To treat students like adults or not?

Discussion in 'General Education' started by Peregrin5, Jan 26, 2013.

  1. Peregrin5

    Peregrin5 Maven

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    Jan 26, 2013

    I've recently read one book 1-2-3 magic which extols the issues of treating students like "little adults". It claims that students are not little adults and they would benefit more and your management would benefit more if you took an approach that was more akin to 'training' them. Giving them appropriate consequences without getting emotional or talking too much whenever they make a poor decision and letting them eventually realize that if they continue their behavior that the consequence will follow.

    Another book I am reading right now is Teaching with Love and Logic. It states that we need to have as much respect for students as we do for adults, and explain things out to them, offer them choices, and keep the onus on them to solve their own problems without making them our own.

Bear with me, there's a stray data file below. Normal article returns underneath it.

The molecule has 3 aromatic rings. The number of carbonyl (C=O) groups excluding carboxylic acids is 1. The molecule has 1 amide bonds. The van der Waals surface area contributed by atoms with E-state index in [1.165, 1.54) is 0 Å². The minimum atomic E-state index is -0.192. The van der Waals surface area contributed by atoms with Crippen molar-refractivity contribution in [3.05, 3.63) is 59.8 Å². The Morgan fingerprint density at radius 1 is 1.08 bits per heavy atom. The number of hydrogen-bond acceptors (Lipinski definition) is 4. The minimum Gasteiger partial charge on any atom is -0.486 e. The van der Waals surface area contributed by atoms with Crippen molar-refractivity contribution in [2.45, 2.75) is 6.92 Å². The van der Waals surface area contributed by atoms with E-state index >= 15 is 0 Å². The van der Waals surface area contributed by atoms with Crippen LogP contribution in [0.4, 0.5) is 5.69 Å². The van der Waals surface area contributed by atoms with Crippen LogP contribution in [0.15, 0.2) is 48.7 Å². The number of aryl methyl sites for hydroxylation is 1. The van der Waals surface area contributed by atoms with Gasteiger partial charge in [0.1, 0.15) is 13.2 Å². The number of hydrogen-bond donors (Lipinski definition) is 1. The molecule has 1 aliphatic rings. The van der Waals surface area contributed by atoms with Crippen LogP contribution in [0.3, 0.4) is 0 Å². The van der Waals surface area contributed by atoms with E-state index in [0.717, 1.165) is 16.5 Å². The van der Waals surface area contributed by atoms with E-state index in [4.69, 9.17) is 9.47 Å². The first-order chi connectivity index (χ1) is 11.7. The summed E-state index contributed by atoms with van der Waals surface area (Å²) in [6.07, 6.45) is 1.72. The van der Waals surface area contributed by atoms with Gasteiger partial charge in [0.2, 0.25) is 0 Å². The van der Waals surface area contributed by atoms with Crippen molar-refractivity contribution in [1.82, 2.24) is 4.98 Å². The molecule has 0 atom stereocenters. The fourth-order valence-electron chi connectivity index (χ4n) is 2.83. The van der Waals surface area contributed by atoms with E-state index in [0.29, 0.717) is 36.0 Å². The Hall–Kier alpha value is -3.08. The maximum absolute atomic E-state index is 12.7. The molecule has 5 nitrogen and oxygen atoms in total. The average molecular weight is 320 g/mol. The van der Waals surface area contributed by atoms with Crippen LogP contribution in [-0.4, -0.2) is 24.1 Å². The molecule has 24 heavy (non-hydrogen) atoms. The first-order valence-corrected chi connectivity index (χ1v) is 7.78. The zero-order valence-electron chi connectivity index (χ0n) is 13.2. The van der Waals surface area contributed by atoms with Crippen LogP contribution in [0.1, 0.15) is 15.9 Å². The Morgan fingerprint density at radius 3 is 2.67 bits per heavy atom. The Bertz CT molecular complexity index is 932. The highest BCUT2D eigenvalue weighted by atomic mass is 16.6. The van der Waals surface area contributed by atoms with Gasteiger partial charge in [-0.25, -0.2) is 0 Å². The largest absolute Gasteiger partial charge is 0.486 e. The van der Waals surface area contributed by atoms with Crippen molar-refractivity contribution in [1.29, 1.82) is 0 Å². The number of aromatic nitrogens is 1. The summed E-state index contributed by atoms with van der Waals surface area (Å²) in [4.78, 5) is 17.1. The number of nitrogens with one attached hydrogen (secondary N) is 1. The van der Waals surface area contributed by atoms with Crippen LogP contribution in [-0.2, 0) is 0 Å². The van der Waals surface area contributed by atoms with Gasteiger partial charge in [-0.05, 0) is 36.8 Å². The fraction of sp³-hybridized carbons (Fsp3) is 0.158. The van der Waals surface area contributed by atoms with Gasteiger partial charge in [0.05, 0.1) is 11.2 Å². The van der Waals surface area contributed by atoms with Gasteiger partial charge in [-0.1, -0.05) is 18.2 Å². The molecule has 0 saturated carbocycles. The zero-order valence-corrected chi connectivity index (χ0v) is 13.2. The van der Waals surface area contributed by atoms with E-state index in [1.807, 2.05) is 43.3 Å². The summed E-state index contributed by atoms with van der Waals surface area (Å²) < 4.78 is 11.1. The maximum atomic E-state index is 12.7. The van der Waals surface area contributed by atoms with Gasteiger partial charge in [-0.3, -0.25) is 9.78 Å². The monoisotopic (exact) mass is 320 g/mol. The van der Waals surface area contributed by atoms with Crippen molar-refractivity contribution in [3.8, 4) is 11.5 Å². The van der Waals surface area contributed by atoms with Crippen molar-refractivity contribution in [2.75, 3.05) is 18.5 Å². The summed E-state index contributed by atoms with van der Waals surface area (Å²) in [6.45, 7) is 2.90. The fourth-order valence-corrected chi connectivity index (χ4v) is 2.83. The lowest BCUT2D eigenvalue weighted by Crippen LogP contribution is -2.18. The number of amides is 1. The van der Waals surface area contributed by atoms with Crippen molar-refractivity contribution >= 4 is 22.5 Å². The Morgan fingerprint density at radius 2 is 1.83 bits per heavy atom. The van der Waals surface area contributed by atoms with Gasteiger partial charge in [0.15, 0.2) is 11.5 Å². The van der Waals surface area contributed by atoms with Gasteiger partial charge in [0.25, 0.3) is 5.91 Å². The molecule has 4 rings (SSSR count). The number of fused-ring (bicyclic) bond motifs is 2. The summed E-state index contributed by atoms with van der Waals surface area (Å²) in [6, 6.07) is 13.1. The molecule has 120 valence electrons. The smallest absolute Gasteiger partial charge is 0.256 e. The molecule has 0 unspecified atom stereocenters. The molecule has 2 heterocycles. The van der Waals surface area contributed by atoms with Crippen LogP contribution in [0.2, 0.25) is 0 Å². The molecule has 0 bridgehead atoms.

I was wondering what your take on this might be.

    For me, at some levels, I can see where these two ideologies clash, but then at others, I can see where they might actually coincide. For instance, I think students can be counted up to three for their behavior, but offer them a choice as to what their consequence might be, or even offer them a choice before they get to three, where they can choose to continue their behavior or accept the consequence.

    I think students should always be treated with respect, but I also think that because of their mental maturation, they may also need to experience things many times before they begin to learn (i.e. being trained).

    Then again treating students with respect doesn't need to mean treating them like adults.
     
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  3. EdEd

    EdEd Aficionado